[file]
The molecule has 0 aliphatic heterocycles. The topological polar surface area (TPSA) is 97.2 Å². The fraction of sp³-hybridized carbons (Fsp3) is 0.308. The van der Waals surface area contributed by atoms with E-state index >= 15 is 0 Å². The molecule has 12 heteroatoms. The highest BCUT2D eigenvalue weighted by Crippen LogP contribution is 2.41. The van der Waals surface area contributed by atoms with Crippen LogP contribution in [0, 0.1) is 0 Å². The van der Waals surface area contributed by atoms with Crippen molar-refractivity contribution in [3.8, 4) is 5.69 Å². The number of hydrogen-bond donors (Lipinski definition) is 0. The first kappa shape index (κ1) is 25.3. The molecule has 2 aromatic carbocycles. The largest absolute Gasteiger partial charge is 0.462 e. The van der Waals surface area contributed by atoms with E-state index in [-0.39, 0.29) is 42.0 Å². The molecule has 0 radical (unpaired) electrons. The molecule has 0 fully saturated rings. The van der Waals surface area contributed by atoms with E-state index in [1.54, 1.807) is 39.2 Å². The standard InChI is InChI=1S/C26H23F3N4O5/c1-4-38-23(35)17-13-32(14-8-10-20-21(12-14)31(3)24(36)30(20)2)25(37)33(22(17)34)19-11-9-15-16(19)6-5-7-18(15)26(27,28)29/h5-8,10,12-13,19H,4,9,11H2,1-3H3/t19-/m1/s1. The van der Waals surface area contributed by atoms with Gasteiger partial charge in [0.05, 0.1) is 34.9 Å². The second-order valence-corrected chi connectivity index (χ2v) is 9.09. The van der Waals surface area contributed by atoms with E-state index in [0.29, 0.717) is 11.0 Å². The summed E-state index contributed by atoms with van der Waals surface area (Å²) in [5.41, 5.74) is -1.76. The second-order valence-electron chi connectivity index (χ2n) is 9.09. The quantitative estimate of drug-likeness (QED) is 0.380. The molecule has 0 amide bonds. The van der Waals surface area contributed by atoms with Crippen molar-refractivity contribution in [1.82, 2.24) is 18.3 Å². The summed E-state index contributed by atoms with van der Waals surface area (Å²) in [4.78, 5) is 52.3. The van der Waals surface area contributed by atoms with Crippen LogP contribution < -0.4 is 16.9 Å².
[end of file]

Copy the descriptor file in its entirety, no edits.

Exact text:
The molecule has 0 aliphatic heterocycles. The topological polar surface area (TPSA) is 97.2 Å². The fraction of sp³-hybridized carbons (Fsp3) is 0.308. The van der Waals surface area contributed by atoms with E-state index >= 15 is 0 Å². The molecule has 12 heteroatoms. The highest BCUT2D eigenvalue weighted by Crippen LogP contribution is 2.41. The van der Waals surface area contributed by atoms with Crippen LogP contribution in [0, 0.1) is 0 Å². The van der Waals surface area contributed by atoms with Crippen molar-refractivity contribution in [3.8, 4) is 5.69 Å². The number of hydrogen-bond donors (Lipinski definition) is 0. The first kappa shape index (κ1) is 25.3. The molecule has 2 aromatic carbocycles. The largest absolute Gasteiger partial charge is 0.462 e. The van der Waals surface area contributed by atoms with E-state index in [-0.39, 0.29) is 42.0 Å². The molecule has 0 radical (unpaired) electrons. The molecule has 0 fully saturated rings. The van der Waals surface area contributed by atoms with E-state index in [1.54, 1.807) is 39.2 Å². The standard InChI is InChI=1S/C26H23F3N4O5/c1-4-38-23(35)17-13-32(14-8-10-20-21(12-14)31(3)24(36)30(20)2)25(37)33(22(17)34)19-11-9-15-16(19)6-5-7-18(15)26(27,28)29/h5-8,10,12-13,19H,4,9,11H2,1-3H3/t19-/m1/s1. The van der Waals surface area contributed by atoms with Gasteiger partial charge in [0.05, 0.1) is 34.9 Å². The second-order valence-corrected chi connectivity index (χ2v) is 9.09. The van der Waals surface area contributed by atoms with E-state index in [0.29, 0.717) is 11.0 Å². The summed E-state index contributed by atoms with van der Waals surface area (Å²) in [5.41, 5.74) is -1.76. The second-order valence-electron chi connectivity index (χ2n) is 9.09. The quantitative estimate of drug-likeness (QED) is 0.380. The molecule has 0 amide bonds. The van der Waals surface area contributed by atoms with Crippen molar-refractivity contribution in [1.82, 2.24) is 18.3 Å². The summed E-state index contributed by atoms with van der Waals surface area (Å²) in [4.78, 5) is 52.3. The van der Waals surface area contributed by atoms with Crippen LogP contribution < -0.4 is 16.9 Å².